Viktor Ivanov

From Wikipedia, the free encyclopedia
  (Redirected from Viktor Ivanov (politician))
Jump to: navigation, search
For other people named Viktor Ivanov, see Viktor Ivanov (disambiguation).
Viktor Ivanov
Viktor Ivanov.jpg
Viktor Ivanov
Native name Виктор Петрович Иванов
Born (1950-05-12) May 12, 1950 (age 66)
Allegiance Soviet Union
Service/branch KGB
Years of service 1987-1988
Battles/wars Soviet war in Afghanistan

Viktor Petrovich Ivanov (Russian: Виктор Петрович Иванов, born May 12, 1950, Novgorod, Soviet Union) is a Russian politician and businessman, former KGB officer,[1] who served in the KGB Directorate of Leningrad and its successors in 1977–1994. He was the Director of The Federal Narcotics Service of Russia from 2008 until 2016.

In 1987–1988 as a KGB officer he took part in the Soviet war in Afghanistan.[2]

In December 1990 together with Boris Gryzlov and Valentin Chuykin he founded the small-scale enterprise Blok engaged in various businesses and became its director.

In October 1994 he resigned from FSK and was appointed Chief of the Administrative Staff of the Saint Petersburg Mayor Office. In 1999 he succeeded Nikolai Patrushev as the Head of the Internal Security Department of Russia's FSB. Since January 5, 2000, he has been a Deputy Head of the Presidential Staff for personnel appointed by Vladimir Putin. Viktor Ivanov is considered one of Putin's closest allies.

In September 2001 Russia's Prime Minister appointed Ivanov representative of the state in the Boards of Directors of the Antei Corporation and Almaz Scientific Industrial Corporation, developing and producing air defence systems, including S-300. On November 22, 2001, he was elected Chairman of the Board of Directors of Almaz and initiated the merger of Almaz and Antei. Since June 2002 Ivanov has been the Chairman of the Board of Directors of the result of the merger, OJSC Almaz-Antei Air Defense Concern.

Since November 4, 2004, he has also been the Chairman of the Board of Directors of JSC Aeroflot airline.

Head of Federal Narcotics Control Service[edit]

Since May 15, 2008, he has been a Director of Russia’s Federal Service for the Control of Narcotics[3] and a Chairman of State Anti-Narcotics Сommittee, which includes 29 Heads of Russian Ministries.

In 2010, when the State of California in the United States had a ballot initiative asking voters about the legalization of marijuana, Ivanov public spoke out against it. He flew to Los Angeles and Washington, D.C., to lobby against drug legalization, meeting with the Los Angeles mayor, Los Angeles county sheriff, and U.S. drug czar.[2]

In 2015 Ivanov pointed out that Islamic State, like Boko Haram, is supported significantly through money made by trafficking Afghan heroin.[4] He called out for a global alliance to liquidate drug production and develop alternative sources of income in drug-producing areas.[5] Ivanov who was blacklisted by the United States in the aftermath of the 2014 Crimean Crisis[6] also accused the United States of deliberately undermining international efforts of anti-drug cooperation.[5]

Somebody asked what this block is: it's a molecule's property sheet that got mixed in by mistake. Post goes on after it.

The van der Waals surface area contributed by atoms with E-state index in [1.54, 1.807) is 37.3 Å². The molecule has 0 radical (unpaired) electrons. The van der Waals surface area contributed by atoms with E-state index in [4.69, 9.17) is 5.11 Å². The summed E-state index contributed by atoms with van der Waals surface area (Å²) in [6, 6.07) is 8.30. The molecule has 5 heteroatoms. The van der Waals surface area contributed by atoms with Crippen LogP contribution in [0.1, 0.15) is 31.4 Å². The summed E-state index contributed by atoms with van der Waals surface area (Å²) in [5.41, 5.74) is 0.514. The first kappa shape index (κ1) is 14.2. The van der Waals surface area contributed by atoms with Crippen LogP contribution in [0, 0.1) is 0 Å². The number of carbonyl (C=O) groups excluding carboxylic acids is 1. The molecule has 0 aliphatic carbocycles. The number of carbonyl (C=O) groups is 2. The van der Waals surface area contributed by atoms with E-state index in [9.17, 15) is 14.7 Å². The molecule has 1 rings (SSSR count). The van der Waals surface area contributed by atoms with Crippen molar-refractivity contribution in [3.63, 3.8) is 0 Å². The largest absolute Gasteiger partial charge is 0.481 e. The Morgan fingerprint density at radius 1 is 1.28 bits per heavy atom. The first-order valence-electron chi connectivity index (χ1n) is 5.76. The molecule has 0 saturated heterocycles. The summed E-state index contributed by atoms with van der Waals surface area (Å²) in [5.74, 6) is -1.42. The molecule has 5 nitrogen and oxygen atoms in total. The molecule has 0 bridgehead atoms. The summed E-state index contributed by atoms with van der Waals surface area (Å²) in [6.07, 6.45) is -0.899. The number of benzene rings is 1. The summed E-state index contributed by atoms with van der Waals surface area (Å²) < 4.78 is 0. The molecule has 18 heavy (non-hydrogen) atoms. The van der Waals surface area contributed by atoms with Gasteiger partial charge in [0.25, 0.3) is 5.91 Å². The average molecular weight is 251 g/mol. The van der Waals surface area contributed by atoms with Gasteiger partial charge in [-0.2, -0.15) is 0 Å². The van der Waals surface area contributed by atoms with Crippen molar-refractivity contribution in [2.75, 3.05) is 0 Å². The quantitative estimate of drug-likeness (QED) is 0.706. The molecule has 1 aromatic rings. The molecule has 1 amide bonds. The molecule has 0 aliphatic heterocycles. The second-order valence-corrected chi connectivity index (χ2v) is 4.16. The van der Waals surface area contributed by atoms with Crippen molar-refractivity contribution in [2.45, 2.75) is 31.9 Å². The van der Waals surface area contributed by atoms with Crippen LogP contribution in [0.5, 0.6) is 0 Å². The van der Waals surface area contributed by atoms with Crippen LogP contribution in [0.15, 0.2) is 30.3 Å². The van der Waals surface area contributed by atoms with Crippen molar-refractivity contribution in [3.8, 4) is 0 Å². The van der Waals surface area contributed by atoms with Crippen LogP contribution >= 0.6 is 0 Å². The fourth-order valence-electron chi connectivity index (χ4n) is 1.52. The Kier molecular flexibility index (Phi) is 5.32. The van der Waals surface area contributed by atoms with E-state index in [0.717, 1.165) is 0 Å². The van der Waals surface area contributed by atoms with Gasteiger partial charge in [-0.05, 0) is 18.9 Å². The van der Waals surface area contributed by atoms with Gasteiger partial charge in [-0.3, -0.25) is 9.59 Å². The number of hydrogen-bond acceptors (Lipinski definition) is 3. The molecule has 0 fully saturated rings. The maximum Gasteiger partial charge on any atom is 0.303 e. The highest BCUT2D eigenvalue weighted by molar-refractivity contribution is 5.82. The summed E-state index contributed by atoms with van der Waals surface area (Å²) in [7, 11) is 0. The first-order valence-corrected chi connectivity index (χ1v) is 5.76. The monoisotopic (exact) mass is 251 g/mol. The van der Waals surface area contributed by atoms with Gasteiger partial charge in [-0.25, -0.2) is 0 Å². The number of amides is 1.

Sanctions[edit]

March 20th 2014, the Office of Foreign Assets Control (OFAC) published that Victor Ivanov and 19 other men have been added to the Specially Designated Nationals List.[7][8][9][10][11][12]

References and notes[edit]

  1. ^ "New jobs, old faces: The line-up confirms that Vladimir Putin is still in control". The Economist. May 15, 2008. Retrieved 2011-01-02. Also seemingly sidelined is Viktor Ivanov, a hardline ex-spook who worked closely with Mr Sechin. 
  2. ^ a b Keating, Joshua E. (22 October 2010). "Interview: Viktor Ivanov". Foreign Policy. Retrieved 19 November 2014. 
  3. ^ Wu Jiao and Li Xiaokun (2010-06-11). "SCO leaders may make crucial Afghan decisions". China Daily. Retrieved 2011-01-02. Russia's drug control chief Viktor Ivanov warned last month in Beijing: "Drugs produced in Afghanistan are flowing to Russia and China, intensifying regional instability, 
  4. ^ "ISIS economy based on illegal drug trade - Russian anti-drug chief". RT. July 23, 2015. Retrieved July 24, 2015. 
  5. ^ a b "Russian anti-drug chief urges new plan to counter Afghanistan drug threat". RT. March 25, 2015. Retrieved July 24, 2015. 
  6. ^ "'Drug lords danced with joy, when US blacklisted me' – Russian anti-drug chief". RT. March 20, 2015. Retrieved July 24, 2015. 
  7. ^ "Treasury Sanctions Russian Officials, Members Of The Russian Leadership's Inner Circle, And An Entity For Involvement In The Situation In Ukraine". US Department of the treasury. 
  8. ^ "Executive Order - Blocking Property of Additional Persons Contributing to the Situation in Ukraine". The White House - Office of the Press Secretary. 
  9. ^ www.treasury.gov
  10. ^ Specially Designated Nationals List (SDN)
  11. ^ Shuklin, Peter (March 21, 2014). "Putin's inner circle: who got in a new list of US sanctions". liga.net. Retrieved February 20, 2016. 
  12. ^ President of The United States (March 19, 2016). "Ukraine EO13661" (PDF). Federal Register. Retrieved February 20, 2016.